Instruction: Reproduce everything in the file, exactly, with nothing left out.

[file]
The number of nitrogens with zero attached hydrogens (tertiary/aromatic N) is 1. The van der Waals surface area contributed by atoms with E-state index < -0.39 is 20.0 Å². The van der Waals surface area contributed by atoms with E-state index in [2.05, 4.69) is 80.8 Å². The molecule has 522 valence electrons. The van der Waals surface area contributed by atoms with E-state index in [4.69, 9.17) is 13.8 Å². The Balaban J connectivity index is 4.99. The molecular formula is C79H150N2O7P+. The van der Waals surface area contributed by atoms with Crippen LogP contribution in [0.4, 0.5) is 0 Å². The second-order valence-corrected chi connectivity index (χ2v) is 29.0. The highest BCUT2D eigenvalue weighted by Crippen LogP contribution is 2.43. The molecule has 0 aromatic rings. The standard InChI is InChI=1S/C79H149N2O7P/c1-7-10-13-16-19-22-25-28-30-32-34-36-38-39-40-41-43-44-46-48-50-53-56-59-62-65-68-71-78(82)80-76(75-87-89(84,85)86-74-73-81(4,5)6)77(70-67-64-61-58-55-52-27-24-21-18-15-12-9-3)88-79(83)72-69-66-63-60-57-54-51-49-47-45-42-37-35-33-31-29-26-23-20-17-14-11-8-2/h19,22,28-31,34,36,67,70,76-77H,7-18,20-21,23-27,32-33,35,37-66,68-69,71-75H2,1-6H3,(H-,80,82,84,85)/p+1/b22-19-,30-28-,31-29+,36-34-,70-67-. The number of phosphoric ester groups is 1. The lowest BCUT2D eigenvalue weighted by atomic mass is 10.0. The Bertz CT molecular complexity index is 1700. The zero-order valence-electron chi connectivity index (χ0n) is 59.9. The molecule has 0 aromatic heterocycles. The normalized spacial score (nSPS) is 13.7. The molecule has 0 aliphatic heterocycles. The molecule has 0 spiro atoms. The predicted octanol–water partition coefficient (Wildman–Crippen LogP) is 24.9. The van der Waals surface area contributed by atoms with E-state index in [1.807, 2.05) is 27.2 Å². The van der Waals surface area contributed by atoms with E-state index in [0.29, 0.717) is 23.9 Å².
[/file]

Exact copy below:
The number of nitrogens with zero attached hydrogens (tertiary/aromatic N) is 1. The van der Waals surface area contributed by atoms with E-state index < -0.39 is 20.0 Å². The van der Waals surface area contributed by atoms with E-state index in [2.05, 4.69) is 80.8 Å². The molecule has 522 valence electrons. The van der Waals surface area contributed by atoms with E-state index in [4.69, 9.17) is 13.8 Å². The Balaban J connectivity index is 4.99. The molecular formula is C79H150N2O7P+. The van der Waals surface area contributed by atoms with Crippen LogP contribution in [0.4, 0.5) is 0 Å². The second-order valence-corrected chi connectivity index (χ2v) is 29.0. The highest BCUT2D eigenvalue weighted by Crippen LogP contribution is 2.43. The molecule has 0 aromatic rings. The standard InChI is InChI=1S/C79H149N2O7P/c1-7-10-13-16-19-22-25-28-30-32-34-36-38-39-40-41-43-44-46-48-50-53-56-59-62-65-68-71-78(82)80-76(75-87-89(84,85)86-74-73-81(4,5)6)77(70-67-64-61-58-55-52-27-24-21-18-15-12-9-3)88-79(83)72-69-66-63-60-57-54-51-49-47-45-42-37-35-33-31-29-26-23-20-17-14-11-8-2/h19,22,28-31,34,36,67,70,76-77H,7-18,20-21,23-27,32-33,35,37-66,68-69,71-75H2,1-6H3,(H-,80,82,84,85)/p+1/b22-19-,30-28-,31-29+,36-34-,70-67-. The number of phosphoric ester groups is 1. The lowest BCUT2D eigenvalue weighted by atomic mass is 10.0. The Bertz CT molecular complexity index is 1700. The zero-order valence-electron chi connectivity index (χ0n) is 59.9. The molecule has 0 aromatic heterocycles. The normalized spacial score (nSPS) is 13.7. The molecule has 0 aliphatic heterocycles. The molecule has 0 spiro atoms. The predicted octanol–water partition coefficient (Wildman–Crippen LogP) is 24.9. The van der Waals surface area contributed by atoms with E-state index in [1.807, 2.05) is 27.2 Å². The van der Waals surface area contributed by atoms with E-state index in [0.29, 0.717) is 23.9 Å².